The Tarot of the Silicon Dawn is an original and modern deck of vivid colours, science fiction imagery and kinetic shapes. There are 97 cards in the deck, including extra majors, extra suit cards, and a new partial suit of the Void. It's an unconventional deck that expands the boundaries of tarot.
Tarot Deck - 97 Cards - Lo Scarabeo 2011
Originally published as an 85 card limited edition, the Tarot of the Silicon Dawn is now available as an extended, mass market edition from Lo Scarabeo. Created by Margaret Trauth (Egypt Urnash), it is radical in both its concepts and its execution, pushing the boundaries of the tarot tradition beyond the conventional and into the realms of the original and unexpected.
The set includes a 97 card deck, two extra cards, and a full sized companion book that contains a detailed commentary on the cards in English, and a quick reference guide in four other European languages. Housed in a sturdy box that fastens with a magnetic closure, the cards sit neatly beneath the book in a double well equipped with a white ribbon to aid removal. Smaller than the typical Lo Scarabeo deck, the cards measure 57x102mm (2.2x4 inches), and fit comfortably in the hand despite the additional thickness of the deck.
The backs of the cards feature a design of a spiral galaxy against a midnight blue background. This is almost, but not quite, reversible. Both the backs and the faces of the cards are borderless, maximising the impact of the modern, colourful images, and increasing the feel of limitless and unbounded potential that characterises this deck.
A further point of interest is the use of a special printing technique, where a thick layer of varnish is applied to parts of some cards. This shows up as a bright layer as the card is tilted to the light. Sometimes this is used to emphasise certain parts of the picture, in other cases it reveals shapes and images that are not on the normally printed scenes. This effect adds a layer of meaning to the cards that can be made to appear or vanish at will, extending the readers experience of the cards. It must be noted that although this varnish effect is sometime referred to as 'UV spot printing', the varnish is not UV sensitive and does not fluoresce under ultra-violet light. No special equipment is needed to see the effect that the artist intended.
Structurally the deck is unconventional. It has all the cards of the standard 78 card deck and then some more. For the purposes of this review I will follow the grouping of the cards in the book to determine which card belongs in which group. However it is up to the reader to decide how they wish to use the deck, what cards they use, which they leave in the box, and how they relate the cards to each other. In the book that accompanies the deck the artist says, with characteristic humour, "Permutate them into the Tarot however you please; use the Original Version, Extended Director's Cut or the Phantom Edit."
The art style is wholly modern, often humorous, taking influence from both comic book art and computer generated 'vector graphics' with their smooth lines and solid blocks of colour. The images themselves include aspects of science fiction and other speculative genres, displaying such modern touches as computers, mechanical creatures and space suits. Although the majority of the figures on the cards are apparently female there is a certain ambiguity. Many of them appear to be half one thing, half another, perhaps a third thing that we do not have a name for. Emotionally the images show extremes of emotion, great joy, desperate pain, but what ever the feeling the over riding impression of these cards is one of joyful inclusiveness. The reader is drawn into the cards to share the experiences of the people shown there.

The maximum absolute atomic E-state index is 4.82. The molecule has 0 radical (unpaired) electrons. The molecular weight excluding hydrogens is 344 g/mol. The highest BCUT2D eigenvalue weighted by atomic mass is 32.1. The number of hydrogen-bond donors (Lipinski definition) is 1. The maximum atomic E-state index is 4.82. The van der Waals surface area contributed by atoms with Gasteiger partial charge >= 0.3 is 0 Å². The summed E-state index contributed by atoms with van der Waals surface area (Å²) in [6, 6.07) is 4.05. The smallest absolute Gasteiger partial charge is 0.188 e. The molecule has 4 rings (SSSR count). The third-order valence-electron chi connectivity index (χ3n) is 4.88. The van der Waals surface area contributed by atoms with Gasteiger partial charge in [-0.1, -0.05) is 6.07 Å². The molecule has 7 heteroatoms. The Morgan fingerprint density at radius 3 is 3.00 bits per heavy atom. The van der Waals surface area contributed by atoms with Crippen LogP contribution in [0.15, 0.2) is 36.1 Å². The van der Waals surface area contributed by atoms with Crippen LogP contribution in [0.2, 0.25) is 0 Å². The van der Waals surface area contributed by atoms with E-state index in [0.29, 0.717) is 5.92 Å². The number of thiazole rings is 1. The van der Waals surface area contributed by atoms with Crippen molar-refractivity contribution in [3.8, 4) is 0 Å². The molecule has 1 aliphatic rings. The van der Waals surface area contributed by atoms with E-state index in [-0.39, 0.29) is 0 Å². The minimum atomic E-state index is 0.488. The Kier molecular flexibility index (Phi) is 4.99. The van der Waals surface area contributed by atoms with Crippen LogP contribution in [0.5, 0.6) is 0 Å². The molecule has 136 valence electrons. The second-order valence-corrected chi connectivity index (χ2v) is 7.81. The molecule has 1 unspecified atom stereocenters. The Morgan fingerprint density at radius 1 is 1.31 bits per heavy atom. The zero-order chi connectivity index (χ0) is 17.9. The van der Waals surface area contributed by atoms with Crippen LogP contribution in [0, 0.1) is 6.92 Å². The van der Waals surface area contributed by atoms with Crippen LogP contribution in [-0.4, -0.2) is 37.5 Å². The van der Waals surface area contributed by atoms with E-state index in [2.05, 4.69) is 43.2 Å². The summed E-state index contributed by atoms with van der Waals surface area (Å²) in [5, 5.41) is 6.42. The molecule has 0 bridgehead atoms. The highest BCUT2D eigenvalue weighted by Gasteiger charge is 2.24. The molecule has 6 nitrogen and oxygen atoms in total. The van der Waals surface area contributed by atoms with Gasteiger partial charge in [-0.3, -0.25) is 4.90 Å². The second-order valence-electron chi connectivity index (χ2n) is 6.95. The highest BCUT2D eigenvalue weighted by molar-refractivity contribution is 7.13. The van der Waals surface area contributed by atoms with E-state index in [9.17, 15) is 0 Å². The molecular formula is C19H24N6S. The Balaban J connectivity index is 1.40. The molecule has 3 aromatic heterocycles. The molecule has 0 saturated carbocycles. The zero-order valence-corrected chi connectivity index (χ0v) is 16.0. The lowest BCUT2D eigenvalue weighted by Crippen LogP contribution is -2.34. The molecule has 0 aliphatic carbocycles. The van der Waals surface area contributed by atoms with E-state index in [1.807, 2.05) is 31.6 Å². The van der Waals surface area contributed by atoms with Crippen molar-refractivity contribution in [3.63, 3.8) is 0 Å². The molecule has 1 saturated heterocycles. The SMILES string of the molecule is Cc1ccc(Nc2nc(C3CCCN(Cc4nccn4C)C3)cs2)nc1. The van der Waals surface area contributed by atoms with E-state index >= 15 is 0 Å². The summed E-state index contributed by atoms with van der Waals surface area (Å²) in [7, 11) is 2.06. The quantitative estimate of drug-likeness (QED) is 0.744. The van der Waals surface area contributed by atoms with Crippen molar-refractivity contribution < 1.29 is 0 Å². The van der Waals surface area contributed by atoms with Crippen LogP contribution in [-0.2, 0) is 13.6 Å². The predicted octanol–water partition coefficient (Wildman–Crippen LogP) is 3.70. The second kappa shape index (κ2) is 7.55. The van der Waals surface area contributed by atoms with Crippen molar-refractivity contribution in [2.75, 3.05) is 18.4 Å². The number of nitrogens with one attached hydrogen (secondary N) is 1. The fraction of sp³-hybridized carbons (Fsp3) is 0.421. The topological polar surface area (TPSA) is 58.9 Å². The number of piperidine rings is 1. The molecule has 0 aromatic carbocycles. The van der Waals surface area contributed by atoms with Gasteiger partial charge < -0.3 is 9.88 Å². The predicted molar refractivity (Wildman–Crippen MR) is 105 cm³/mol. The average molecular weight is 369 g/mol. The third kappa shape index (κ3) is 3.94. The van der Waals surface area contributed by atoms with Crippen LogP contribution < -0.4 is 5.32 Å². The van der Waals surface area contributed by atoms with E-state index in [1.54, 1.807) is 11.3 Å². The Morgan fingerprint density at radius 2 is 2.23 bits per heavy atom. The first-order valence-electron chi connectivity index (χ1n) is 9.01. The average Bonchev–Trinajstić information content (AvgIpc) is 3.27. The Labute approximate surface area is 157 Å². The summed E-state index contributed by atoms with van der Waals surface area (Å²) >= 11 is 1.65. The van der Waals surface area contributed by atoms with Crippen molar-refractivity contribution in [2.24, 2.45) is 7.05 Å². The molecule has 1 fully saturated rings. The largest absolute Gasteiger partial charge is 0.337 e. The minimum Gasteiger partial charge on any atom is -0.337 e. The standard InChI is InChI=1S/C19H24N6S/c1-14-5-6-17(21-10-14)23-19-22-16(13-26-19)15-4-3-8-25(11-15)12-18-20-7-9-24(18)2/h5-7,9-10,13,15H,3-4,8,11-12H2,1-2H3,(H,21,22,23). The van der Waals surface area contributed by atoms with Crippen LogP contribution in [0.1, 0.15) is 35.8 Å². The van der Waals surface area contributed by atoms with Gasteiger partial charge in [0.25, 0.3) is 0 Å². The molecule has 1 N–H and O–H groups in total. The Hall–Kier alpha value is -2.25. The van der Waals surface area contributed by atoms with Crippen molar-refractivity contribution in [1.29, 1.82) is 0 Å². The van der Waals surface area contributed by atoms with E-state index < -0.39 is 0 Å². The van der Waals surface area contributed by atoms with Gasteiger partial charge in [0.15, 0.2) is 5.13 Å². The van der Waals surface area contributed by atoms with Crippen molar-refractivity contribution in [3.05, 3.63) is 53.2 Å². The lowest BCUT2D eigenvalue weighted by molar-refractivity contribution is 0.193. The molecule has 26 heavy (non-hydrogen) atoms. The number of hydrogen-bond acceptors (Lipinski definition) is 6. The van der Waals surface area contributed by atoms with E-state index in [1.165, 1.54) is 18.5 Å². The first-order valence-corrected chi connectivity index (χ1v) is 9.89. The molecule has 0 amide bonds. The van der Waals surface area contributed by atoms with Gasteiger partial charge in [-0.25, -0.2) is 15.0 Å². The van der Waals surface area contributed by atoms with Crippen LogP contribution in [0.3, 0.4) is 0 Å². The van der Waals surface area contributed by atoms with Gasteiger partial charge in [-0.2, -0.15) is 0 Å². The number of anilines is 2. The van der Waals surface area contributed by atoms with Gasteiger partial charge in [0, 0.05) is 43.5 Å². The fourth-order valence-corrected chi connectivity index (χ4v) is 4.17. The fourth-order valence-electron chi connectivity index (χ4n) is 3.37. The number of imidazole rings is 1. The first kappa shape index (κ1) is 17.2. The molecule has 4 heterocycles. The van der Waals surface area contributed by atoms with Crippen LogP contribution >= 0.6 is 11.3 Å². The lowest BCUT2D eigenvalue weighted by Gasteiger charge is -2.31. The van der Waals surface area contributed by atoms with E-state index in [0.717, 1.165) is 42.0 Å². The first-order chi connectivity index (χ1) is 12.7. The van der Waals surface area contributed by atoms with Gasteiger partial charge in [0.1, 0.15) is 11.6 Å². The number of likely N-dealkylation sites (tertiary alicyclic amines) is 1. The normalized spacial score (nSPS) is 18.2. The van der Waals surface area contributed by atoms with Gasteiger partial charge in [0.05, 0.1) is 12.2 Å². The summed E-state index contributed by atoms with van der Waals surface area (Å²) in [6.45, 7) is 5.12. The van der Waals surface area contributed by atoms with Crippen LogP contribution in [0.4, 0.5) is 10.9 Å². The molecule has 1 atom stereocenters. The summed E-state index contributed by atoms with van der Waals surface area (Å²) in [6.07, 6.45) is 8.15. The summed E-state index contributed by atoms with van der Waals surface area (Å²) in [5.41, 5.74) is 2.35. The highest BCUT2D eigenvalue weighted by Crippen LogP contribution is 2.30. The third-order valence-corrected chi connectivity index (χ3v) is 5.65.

In the Major Arcana the cards are, for the most part, titled in the top part of the picture, and numbered at the bottom with large Arabic numerals. In total there are 25 cards. Three of these are Fools, referring to the recurrence of cycles in our lives, the way in which we begin, and then begin again. All show women on the edge of cliffs, one leaping, one stepping blindly, one falling. In all three there are hidden wings on the back of each woman, visible only in the varnish when the card is turned to the light. Following this triplicity of fools are the 21 numbered cards of the major arcana, all numbered in Arabic, all named except for 12 who is left nameless. The ordering is conventional, Fortitude is 8 and Justice 11. Nestled in amongst these, in the centre of the deck is another extra card that sits alongside number 10, Fortune. This card, numbered X in the Roman style is named 'history', and is, in a sense, the gravitational force, the weight of history, about which the cards of the tarot revolve.
The images upon the cards are a combination of the modern and the traditional. Nevertheless, although almost totally devoid of the pseudo medieval trappings and usual esoteric symbolism of astrological signs and cabbalistic letters these cards still pay homage to the majors familiar to all students of the tarot. Each card is recognisable as itself, from the magician surround by her tools, to the unlikely trumpet player of Judgement. Justice holds her sword, the towers fall, and the nameless person on card 12 hangs reversed from an elaborate beam. Adherence to this structure has allowed the artist to create something that is at once both familiar and, at the same time, new and original, filled with its own dense symbolism and interlocking imagery that bursts the tarot structure at the seams and flows outward, filling the void beyond the tarot with butterflies, masks and fools.